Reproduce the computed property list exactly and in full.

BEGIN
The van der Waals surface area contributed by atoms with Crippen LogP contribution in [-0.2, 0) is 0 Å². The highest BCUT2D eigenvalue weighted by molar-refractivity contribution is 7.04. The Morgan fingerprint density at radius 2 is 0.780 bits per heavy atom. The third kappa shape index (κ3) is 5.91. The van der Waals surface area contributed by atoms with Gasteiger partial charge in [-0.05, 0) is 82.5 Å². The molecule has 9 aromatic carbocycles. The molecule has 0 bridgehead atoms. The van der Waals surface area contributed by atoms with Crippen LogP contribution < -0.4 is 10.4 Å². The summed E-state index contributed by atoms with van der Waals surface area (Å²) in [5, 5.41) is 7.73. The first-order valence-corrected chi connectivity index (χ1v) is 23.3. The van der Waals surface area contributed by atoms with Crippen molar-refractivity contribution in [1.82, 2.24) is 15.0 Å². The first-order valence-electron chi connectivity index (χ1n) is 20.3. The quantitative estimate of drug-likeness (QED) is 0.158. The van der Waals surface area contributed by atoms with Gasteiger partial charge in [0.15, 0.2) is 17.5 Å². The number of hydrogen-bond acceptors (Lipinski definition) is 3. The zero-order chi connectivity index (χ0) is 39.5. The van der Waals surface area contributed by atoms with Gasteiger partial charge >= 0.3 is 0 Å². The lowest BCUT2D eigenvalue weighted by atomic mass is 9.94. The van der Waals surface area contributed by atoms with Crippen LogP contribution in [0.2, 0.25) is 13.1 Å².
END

The van der Waals surface area contributed by atoms with Crippen LogP contribution in [-0.2, 0) is 0 Å². The highest BCUT2D eigenvalue weighted by molar-refractivity contribution is 7.04. The Morgan fingerprint density at radius 2 is 0.780 bits per heavy atom. The third kappa shape index (κ3) is 5.91. The van der Waals surface area contributed by atoms with Gasteiger partial charge in [-0.05, 0) is 82.5 Å². The molecule has 9 aromatic carbocycles. The molecule has 0 bridgehead atoms. The van der Waals surface area contributed by atoms with Crippen LogP contribution < -0.4 is 10.4 Å². The summed E-state index contributed by atoms with van der Waals surface area (Å²) in [5, 5.41) is 7.73. The first-order valence-corrected chi connectivity index (χ1v) is 23.3. The van der Waals surface area contributed by atoms with Crippen molar-refractivity contribution in [1.82, 2.24) is 15.0 Å². The first-order valence-electron chi connectivity index (χ1n) is 20.3. The quantitative estimate of drug-likeness (QED) is 0.158. The van der Waals surface area contributed by atoms with Gasteiger partial charge in [0.15, 0.2) is 17.5 Å². The number of hydrogen-bond acceptors (Lipinski definition) is 3. The zero-order chi connectivity index (χ0) is 39.5. The van der Waals surface area contributed by atoms with Gasteiger partial charge >= 0.3 is 0 Å². The lowest BCUT2D eigenvalue weighted by atomic mass is 9.94. The van der Waals surface area contributed by atoms with Crippen LogP contribution in [0.2, 0.25) is 13.1 Å².